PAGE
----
A Guide to Playing Pool for Wheelchair Users

Think you can’t play pool in a wheelchair? Think again. Like everything in life, there are a few obstacles to overcome, but with a little ingenuity, the right equipment and practising your technique, there’ll be no stopping you!

First things first, there’s the height issue. Which isn’t an issue at all, it’s actually a benefit. Standing players have to double over and get their chin on the cue in order to line up shots, whereas wheelchair players are already there. This sport actually levels the playing field for all kinds of players. Pool is, according to the National Wheelchair Poolplayers Association of America, “the only sport that almost everyone can play, regardless of one’s physical ability”.

The biggest type of wheelchair pool played in Britain is the American style 9-ball. There are a couple of slightly different rules – whereas standing players must keep one foot on the floor when lining up and making a shot, wheelchair users must keep one ‘cheek’ on their seat cushion when making a shot. You also need to have both your feet, and footrests, off the ground. Other than that you have exactly the same rules. If playing competitively, you also have to have a seat height of no more than 27” (65.5cm) and that includes cushions – so no bolstering up using telephone directories and extra pillows! You can learn more about the rules of competitive players at the British Wheelchair Pool Players Association [http://www.bwppa.com/Rules.html].

Get experience and ideas from other players. For instance, learn from Stan Snodgrass, quadriplegic wheelchair user and amazing pool player. In this video he clears the table with ease. His secret is some modifications to his cue that suit his exact needs. There is a handle on the shaft of the cue that he’s able to place his thumb inside of, rather than using a cue aid. The cue also has an extendable tripod in the end for those far reaching shots (the ones snooker players straddle the table to get to, for instance).

Other players have come up with ingenious adaptations to cues to overcome their particular difficulties.  The Cannon Aid is specifically aimed at the wheelchair-using, pool-playing customer [http://www.cannonaid.com/] and can be used by those with one arm or who use their mouth to play too. Made from solid stainless steel, it’s a weighty item that will help you line up shots more steadily. Alternatively there is professional players’ favourite EasyCue [http://www.easycue.info/how-to-use-eas], with two components for shots from any angle.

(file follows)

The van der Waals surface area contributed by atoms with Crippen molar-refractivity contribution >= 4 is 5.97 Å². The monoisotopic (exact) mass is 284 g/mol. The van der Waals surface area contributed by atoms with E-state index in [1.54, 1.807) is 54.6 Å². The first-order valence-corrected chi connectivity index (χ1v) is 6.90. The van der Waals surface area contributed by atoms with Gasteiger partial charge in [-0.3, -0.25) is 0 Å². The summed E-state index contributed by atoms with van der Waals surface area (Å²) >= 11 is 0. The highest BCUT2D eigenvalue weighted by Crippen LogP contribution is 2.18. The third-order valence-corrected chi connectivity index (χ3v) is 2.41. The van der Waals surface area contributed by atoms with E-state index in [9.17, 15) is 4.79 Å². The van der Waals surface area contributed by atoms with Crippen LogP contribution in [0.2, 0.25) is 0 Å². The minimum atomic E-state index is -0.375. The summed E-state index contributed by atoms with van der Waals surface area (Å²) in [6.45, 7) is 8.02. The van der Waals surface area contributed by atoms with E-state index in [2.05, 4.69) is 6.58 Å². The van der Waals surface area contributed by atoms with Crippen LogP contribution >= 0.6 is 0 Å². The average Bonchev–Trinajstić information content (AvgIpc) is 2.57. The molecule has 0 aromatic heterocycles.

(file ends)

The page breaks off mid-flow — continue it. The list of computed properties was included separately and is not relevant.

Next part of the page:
Pool players have their own websites too, which you could use to glean some tips from. Tony “Robocop” Southern [http://www.tonysouthern.com/] is currently ranked the GB No. 2 player on the BWPPA tour. Matthew “The Doncaster Destroyer” Lester’s website [http://www.matthew-lester.com]could put other sporting heroes’ to shame! He keeps a great blog and his great claim to fame is beating childhood hero Jimmy White in an exhibition match in 2008.

To watch and learn, which is often a great way of getting into any sport, is by watching videos of professional players in tournament situations. When they’re feeling the pressure and have to pull something out of the bag. Here are some great videos on YouTube that you might find helpful:

For more information about getting into wheelchair pool, contact Roy “The Sandman” Kimberley who also soon hopes to offer newcomers to the sport coaching lessons. He is also the Secretary of the British Wheelchair Pool Players Association (Tel: 0121 258 1799 | email:  mr.kimberley@blueyonder.co.uk).

Author Bio:

Nathan is a freelance writer and graphic designer based in London. Having graduated from the University of Kent in ’96 and after working for various agencies, he decided to go freelance in 2009.

Nathan is currently producing a series of articles in partnership with Home Leisure Direct.

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